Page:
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tized, they shall be a great deal Rewarded; for God proved them, and found them worthy for Himself ;” (as it is set forth in the Book of Wisdom, Chap. III. Ver. 1, 2, 3, 4, 5.)

Thus likewise St. Paul, (2 Tim. Chap. I. Ver. 12)," I am not ashamed; for I know whom I have believed ; and I am persuaded that He is able to keep that which I have committed unto Him, against that Day. The crown promised to the Faithful Pastors is not to be bestowed on their separate Spirits, (1 Pet. Chap. V. Ver. 4.), until the Chief Shepherd shall appear, or until the Redemption of the Body from the Grave'; when they shall receive a Crown of Glory that fadeth not away.”

Here young Tityus, the foster son of the Earth, also lay overthrown, or cast down, whose body extended over Nine hole Acres of Space, and a huge Vultur, with her tortuous Beak, pouncing his immortal Liver and Bowels, as a fruitful source for unceasing punishments.

Nec non et Tityon. Terrae omniparentis alumnum
Cernere erat; per tota novem cui jugera corpus

Porrigitur ; rostroque immanis Vultur obur.co
Immortale jecur torulens, foecunclaque poenis

Viscera, rimaturque epulis, babitatque sub alto

Pectore : nec fibris requies datur ulla renatis.-1. 595, &c. He next touches on other Crimes and other Punishments; such as of those slain for Adultery, and who joined in impious Wars against their Country; who, while life remained, had been at enmity against a Bro. ther; had lifted a parricidal Hand, against a Father; who had wrought Deceit against a Client; or who heaped up their own ill-acquired Wealth, for self-enjoyment, without feeling for others.

Hic, quibus invisi Fratres, dum vita marebat
Pulsatusve Parens, et fraus innexa Clienti;
" Aut qui divitiis soli incubuere repertis,
Nec partem posuere suis-

Quique ob Alulterium cesi: quique arın sesuti

Impia, nec veriti dominorum fallere dextras ;

Inclusi poenam expectant.--. 608, &c. Virgil lasly, wearied as it were with enum

umeration, lumps his Guilty, or takes them in the gross; mentioning only a few for the rest; as Sisyphus doomed, with perpe ual Labour, to heave a huge and unwieldy Stone against the rising mount; Ixion bound to his ever-ralling wheel, stuck round with hissing Serpents; Tantalus held under the impending rock, striving to touch the cup which forever eludes his parched Lips; with the Lapithæ, Pirithous, and others, guilty of every enormous crime which imagination can suggest! Concluding this first part of his labour

Thus it appears to be the true Scripture Doctrine, that the Souls of the Departed are not to be consummated in their future state of Happiness, or of Mi. sery, until re-united to the Body at the Resurrection; and that during the intermediate time they are in the Keeping of God; which is enough for us to know, and all that is given us to know, in the present Life, on this deep and mysterious subject !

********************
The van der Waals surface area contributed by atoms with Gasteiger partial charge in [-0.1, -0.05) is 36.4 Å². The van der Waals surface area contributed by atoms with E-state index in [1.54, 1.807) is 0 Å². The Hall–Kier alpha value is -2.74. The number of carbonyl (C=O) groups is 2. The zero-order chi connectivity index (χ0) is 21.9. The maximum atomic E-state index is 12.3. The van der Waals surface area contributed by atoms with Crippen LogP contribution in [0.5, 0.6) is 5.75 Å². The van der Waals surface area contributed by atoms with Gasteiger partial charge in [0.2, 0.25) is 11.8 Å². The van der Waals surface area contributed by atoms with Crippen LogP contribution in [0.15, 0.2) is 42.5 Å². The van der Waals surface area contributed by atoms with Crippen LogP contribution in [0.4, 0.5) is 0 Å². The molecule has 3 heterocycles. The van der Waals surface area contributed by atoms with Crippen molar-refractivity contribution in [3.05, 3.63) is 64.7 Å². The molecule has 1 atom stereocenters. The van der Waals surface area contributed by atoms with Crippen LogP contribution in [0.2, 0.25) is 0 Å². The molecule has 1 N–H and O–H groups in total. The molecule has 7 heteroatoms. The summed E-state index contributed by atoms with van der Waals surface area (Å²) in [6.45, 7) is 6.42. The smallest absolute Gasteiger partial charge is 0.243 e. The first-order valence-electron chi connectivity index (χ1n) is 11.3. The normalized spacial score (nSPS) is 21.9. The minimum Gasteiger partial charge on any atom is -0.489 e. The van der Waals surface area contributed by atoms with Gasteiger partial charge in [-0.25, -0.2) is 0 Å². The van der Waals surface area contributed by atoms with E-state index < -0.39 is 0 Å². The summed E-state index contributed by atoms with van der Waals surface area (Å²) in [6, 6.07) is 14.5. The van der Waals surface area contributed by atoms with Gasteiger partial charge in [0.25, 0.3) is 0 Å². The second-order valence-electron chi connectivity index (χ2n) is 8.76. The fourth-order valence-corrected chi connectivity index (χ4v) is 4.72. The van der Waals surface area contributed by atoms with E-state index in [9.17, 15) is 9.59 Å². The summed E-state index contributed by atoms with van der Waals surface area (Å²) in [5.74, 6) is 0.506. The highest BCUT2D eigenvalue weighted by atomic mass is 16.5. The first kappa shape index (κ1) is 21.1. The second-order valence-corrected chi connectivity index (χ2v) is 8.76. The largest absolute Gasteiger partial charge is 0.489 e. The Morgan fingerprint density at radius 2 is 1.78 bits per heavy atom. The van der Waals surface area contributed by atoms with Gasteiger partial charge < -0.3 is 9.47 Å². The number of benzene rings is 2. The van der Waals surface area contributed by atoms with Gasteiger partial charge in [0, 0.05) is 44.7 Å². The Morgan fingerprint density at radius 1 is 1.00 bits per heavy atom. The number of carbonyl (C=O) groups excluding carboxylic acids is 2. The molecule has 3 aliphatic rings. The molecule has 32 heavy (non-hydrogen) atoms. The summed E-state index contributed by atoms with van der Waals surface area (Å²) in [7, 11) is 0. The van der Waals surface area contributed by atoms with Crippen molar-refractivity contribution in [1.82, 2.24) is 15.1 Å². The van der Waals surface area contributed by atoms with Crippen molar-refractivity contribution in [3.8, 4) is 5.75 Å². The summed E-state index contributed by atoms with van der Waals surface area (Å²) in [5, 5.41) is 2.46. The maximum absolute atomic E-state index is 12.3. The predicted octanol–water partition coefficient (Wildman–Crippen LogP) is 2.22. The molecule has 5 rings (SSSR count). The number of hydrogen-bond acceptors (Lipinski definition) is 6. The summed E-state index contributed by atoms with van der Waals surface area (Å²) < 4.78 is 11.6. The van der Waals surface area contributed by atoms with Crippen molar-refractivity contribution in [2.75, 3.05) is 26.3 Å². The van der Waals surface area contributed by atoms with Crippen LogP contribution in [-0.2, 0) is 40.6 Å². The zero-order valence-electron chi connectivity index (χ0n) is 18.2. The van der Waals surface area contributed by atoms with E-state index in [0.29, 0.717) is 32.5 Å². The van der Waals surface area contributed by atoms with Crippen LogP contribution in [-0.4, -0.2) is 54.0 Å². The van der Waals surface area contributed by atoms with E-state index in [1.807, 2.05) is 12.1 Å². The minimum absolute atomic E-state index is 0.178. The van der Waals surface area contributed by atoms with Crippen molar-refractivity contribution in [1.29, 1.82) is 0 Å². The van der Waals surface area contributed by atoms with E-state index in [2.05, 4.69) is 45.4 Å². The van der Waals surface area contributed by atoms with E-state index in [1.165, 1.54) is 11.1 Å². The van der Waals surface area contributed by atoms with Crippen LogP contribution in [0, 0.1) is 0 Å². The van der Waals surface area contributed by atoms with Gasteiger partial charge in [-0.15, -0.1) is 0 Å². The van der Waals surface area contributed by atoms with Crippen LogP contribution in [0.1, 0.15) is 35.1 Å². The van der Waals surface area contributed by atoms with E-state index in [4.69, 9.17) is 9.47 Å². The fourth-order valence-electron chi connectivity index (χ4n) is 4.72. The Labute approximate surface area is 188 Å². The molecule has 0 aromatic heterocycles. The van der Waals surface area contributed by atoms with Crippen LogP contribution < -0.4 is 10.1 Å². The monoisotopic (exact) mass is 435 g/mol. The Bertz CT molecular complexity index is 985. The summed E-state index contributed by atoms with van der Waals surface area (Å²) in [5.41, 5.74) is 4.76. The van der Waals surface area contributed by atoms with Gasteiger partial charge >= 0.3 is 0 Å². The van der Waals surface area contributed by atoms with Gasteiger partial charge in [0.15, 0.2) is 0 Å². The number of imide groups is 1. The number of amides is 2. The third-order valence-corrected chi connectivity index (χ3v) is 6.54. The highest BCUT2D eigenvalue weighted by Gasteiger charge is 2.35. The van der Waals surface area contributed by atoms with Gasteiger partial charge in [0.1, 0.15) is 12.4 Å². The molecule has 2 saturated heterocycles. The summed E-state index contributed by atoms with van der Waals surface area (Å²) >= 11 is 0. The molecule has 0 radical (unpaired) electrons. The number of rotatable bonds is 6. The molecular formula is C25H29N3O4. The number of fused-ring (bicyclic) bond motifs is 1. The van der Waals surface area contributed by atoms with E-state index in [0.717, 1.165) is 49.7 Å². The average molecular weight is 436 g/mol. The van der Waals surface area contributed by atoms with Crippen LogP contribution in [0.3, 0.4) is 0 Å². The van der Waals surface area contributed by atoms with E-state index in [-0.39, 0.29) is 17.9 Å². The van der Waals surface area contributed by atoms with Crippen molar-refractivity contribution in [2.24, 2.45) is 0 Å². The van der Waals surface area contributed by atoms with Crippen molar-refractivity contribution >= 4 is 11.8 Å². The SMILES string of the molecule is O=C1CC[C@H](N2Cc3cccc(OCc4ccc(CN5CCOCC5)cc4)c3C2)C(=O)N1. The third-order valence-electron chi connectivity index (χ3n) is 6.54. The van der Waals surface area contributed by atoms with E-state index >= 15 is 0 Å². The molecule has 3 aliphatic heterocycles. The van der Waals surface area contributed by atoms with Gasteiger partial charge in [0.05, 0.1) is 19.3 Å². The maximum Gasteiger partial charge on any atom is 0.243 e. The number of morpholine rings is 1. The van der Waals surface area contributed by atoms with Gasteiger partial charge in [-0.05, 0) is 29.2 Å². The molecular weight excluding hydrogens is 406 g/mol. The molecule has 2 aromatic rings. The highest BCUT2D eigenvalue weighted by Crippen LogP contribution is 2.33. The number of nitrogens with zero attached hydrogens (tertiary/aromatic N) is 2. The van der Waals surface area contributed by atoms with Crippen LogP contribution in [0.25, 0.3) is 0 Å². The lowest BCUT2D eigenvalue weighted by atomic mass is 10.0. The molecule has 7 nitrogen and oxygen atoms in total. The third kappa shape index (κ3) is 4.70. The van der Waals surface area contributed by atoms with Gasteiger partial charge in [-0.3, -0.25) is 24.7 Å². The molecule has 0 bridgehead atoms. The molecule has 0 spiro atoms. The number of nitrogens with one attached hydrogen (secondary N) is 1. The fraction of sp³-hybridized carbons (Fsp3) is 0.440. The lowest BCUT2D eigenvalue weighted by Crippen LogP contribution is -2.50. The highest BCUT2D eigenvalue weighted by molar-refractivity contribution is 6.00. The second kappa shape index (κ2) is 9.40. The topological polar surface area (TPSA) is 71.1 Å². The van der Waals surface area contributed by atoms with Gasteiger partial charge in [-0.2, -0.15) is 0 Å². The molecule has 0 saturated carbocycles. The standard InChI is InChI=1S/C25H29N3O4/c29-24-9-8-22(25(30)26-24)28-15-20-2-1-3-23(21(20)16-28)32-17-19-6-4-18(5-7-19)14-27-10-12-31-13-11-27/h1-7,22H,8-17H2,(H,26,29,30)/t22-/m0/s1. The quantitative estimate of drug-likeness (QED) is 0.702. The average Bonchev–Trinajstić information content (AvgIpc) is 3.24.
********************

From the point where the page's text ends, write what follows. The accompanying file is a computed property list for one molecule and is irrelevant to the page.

“ Had I a hundred mouths, a hundred tongues,
“ An iron voice and adamantine lungs,
“ Not half the horrid scene could I disclose,
• Repeat their crimes, or count their dreadful woes.
Quid memorem Lapithas, Ixiona, Pirithoumque?-1. 601.

-“ Ne quære doceri,
Quam poenam, aut que forma viros fortunave mersit.
Saxum ingens volvunt aliis, radiisque Rotarum
Districti pendent-
" Vendidit bic Auro Patriam-
Hic Thalamum invasit Natæ, vetitosque hymencos ;
Ausi omnes immane nefas, ausoque potiti.
Non mibi, si Linguæ centum sint, oraque centum,
Ferrea vox, omnes scelerum comprendere formas

Omnia poenarum percurrere nomina possim. - 1. 614, &c. Having finished this part of his work, Virgil begins his beautiful Description of the happy Parts of his Elysian Fields; and the Employment of the joyous and blessed inhabitants, whom he has seated there.

“ Some exercise their limbs on grassy plains, in sports contend, and wrestle on the yellow sand. Some beat Harmony, in the mingled Quires of Dancers, and accompany the same with sacred hymns; while Thracian Orpheus, the chief Quirister and Priest of Apollo, in his long robe, leads the bands in melodious lays, through the seven distinguished notes of Music, and strikes the strings, now with his fingers, now with his ivory quill.”

Pars in gramineis exercent membra palæstris;
Contendunt luco, et fulva luctantur arena ;
Pars pedibus plaudunt choreas, et carmina dicunt.
Nec non T breicius longa cum veste sacerdos

Osloquitur numeris septem discrimina vocum:
" Jamque cadem digitis, jam pectine pulsat eburno.-1. 642, &c.

The Poet now hastens to conclude his description of magnanimous heroes, &c. by a picture of Happiness which nothing can exceed in nature or imagination. The remembrance of those scenes which most delighted men while alive, will still influence their spirits, when separated from the body by death. An army halting or resting for refreshment on a march, their accoutrements, camp equipage, arms, &c. carelessly, but safely, disposed of near them, and their beasts of burden, or of draft, feeding happily around them, is a pleasing, although a familiar sight to a Soldierand thus Virgil describes the ghosts or spirits of his departed soldiers“ The arms and empty chariots of the Chiefs are seen at a little distance. Their spears stand fixed in the ground; and, up and down, their horses feed at large throughout the plain. The same passion or fondness, which they had for chariots and arms when alive, and the same delight in breeding and training up beautiful and shining steeds, which distinguished them when above ground, follow and are attached to them in their Elysian mansions under ground!